Warcraft: The Movie, the violent adult version of the violent childrens version. X2: X-men -- the Movie, from Marvel Comics. Comics? Terminator 3: The Rise of the Machines, way nastier than the gentle Arnold in T2; two black/hip drug-anti-drug car crashing, trash talking movies -- A Man Apart, and Bad Boyz 2. And finally, Bruce Almighty wherein a wickedly unholy Ace Ventura Pet Detective Gets Keys to Pearly Gates from whence he makes light work of The Man Himself.

By the time the feature film rolled around after 15 minutes of being trailer-trashed, I felt inclined to ask if there was someplace I could go to be disinfected, have my brain washed out with soap, or talk to a counselor who deals with PTSD. The pudgy children in front of me, on the other hand, seemed to be happily immersed in their medium, if perhaps a bit bored and understimulated by ho-hum carnage, crashes and videocrap. What must their dreams and fantasies be like, these voracious modern adolescent media consumers?

"Garbage in, garbage out" I thought, as they reached the bottom of their first Butter Barrel and headed to the "Refreshment Center" for more.

"The trouble with normal is it always gets worse."
lyrics, Bruce Cockburn

Posted by fred1st at January 6, 2003 05:51 AM | TrackBack
Comments

sigh......always a must before bedtime. thank you!

Posted by: Da Goddess at January 6, 2003 06:20 AM

What I hate is that the "mondoplex" we go to here is now showing TV-style commercials for Coke and Ford and such before the movie. I can get that at home in front of the TV! For free!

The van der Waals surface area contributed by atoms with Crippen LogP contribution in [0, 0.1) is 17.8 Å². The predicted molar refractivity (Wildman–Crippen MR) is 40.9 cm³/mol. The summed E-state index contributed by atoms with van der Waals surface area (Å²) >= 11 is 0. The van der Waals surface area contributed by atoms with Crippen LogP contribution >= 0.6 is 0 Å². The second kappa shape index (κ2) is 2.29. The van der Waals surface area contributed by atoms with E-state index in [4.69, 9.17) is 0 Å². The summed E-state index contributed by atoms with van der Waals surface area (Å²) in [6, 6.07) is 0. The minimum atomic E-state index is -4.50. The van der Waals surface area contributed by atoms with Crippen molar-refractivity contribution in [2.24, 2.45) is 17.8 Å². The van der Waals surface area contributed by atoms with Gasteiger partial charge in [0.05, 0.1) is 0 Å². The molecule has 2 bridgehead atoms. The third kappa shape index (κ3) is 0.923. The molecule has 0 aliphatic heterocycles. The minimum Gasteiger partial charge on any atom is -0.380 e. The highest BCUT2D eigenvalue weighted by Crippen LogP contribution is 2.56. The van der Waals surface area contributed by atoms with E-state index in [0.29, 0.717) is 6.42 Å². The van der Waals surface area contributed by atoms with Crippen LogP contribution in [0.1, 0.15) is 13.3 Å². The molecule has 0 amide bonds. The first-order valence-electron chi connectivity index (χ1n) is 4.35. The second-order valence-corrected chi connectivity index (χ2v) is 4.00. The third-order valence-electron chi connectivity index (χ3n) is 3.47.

Posted by: Debi at January 6, 2003 07:24 AM

I'm with Debi: I am less disturbed by the trailers (which often prove to be better than the movies themselves), than I am by commercials. Having paid my money to watch a film, I resent being advertised to. And I'm with you: the volume is my primary complaint with the trailers. Is deafening moviegoers really a wise long-term business strategy? One observation though: when we saw TTT on Saturday night we had a full 20 minutes of trailers, pushing us past 1:00 a.m. before we got out of the theatre.

P.S. I've always liked that Cockburn quote.

Posted by: sainteros at January 6, 2003 10:18 AM

I challenge anybody to try and convince me that ANY of the movies trailed here HAS A BEST PART. I argue that our frame of reference has sunk to the point where we accept way too low a bar by which we measure BEST and WORST. And my chief concern is for children who are indulged, even encouraged to consume vast quantities of popcorn and pop culture. Cannot adults say no to the temptation to be filled up with that which does the soul NO GOOD? And even more, can't they and shouldn't they have higher standards for their children's various diets? At least the 'commercials' intended impact is obvious: to change the way we think about Fords or Coke or Old Navy (wretch!). The Trailer Trash movies also sell us something and influence our thresholds of what is 'okay' and even to be sought after, although more insidious, subliminal and 'innocent' perhaps than frank 'advertisement'.